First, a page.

Sports League Scheduling with GALib
Kyle and Liz
kyle_liz at radiks.net
Thu Feb 21 01:00:04 EST 2002
It is my experience with using GA's for scheduling (also known as time tabling) that it is up to you to design/program this "business rule" constraint into your specific objective function. The GA application that I am developing is for scheduling, and I have about 20 classes (C++)that make up the objective function logic for how I try to place events onto a Calendar object. My point of that statement is is that it may take some work.
Here is what I am doing: The way I would treat this constraint is just like any other constraint. I would design/program heuristic/customized logic for what means good and what means bad for your rules and then penalize/award accordingly. I use an order-based genome/string (this is THE key point to my design/solution to scheduling GA's) simply to represent the order in which the 'events' are attempted to be scheduled. This is effective because usually there are always events that are harder to schedule than others and you don't want to wait until the end to try to place them. So, with the genomes of the population all representing different orders of how/when to schedule the events, some score better than others against the constraints. As each genome is presented to the objective function you just take the events one at a time from the genome and try to schedule them where that event would most like to go (again, it's up to your customized definition of what you desire). If that spot on the calendar is full try the next most desirable spot, etc, etc. Then when that event is finally placed somewhere on the calendar (or maybe it isn't at all) you score it against all the constraint rules that you have designed/programmed and they each will contribute to the score of the genome (I add penalty points for not getting what I want). As I said, time tabling is a specific field of GA's and you should be able to find good material on it if you look around. I think some of the best work on it is done in the University of (Scotland?/England? sorry!) in Edinborough.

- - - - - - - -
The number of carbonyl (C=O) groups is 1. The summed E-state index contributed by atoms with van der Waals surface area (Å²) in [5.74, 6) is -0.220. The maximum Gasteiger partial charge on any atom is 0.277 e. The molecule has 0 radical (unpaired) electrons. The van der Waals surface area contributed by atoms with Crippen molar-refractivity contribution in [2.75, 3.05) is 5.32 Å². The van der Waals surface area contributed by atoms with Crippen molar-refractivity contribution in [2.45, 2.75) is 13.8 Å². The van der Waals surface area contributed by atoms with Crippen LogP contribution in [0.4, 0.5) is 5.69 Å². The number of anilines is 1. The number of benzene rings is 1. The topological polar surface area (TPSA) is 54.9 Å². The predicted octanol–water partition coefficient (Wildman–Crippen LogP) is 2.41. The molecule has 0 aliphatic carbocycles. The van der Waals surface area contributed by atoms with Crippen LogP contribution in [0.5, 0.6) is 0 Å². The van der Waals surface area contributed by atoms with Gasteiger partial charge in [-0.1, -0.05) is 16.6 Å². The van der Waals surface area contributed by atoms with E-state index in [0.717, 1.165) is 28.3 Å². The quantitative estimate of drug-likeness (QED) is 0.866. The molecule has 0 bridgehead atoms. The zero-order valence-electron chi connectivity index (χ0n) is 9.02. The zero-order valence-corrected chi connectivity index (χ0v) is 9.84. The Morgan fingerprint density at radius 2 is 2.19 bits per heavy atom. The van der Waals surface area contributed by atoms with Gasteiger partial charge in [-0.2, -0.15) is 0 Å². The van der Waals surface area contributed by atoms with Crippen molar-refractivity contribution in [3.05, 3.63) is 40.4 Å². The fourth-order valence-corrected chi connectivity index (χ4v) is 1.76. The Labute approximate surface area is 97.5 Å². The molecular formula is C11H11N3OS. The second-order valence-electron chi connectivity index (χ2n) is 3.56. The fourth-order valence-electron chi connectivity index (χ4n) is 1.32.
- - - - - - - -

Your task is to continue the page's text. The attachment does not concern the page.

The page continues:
hope it helps,
software developer/industrial engineer
From: James Cavanaugh [SMTP:james.cavanaugh at snet.net]
Sent: Monday, February 11, 2002 10:53 PM
To: galib at mit.edu
Subject: Sports League Scheduling with GALib
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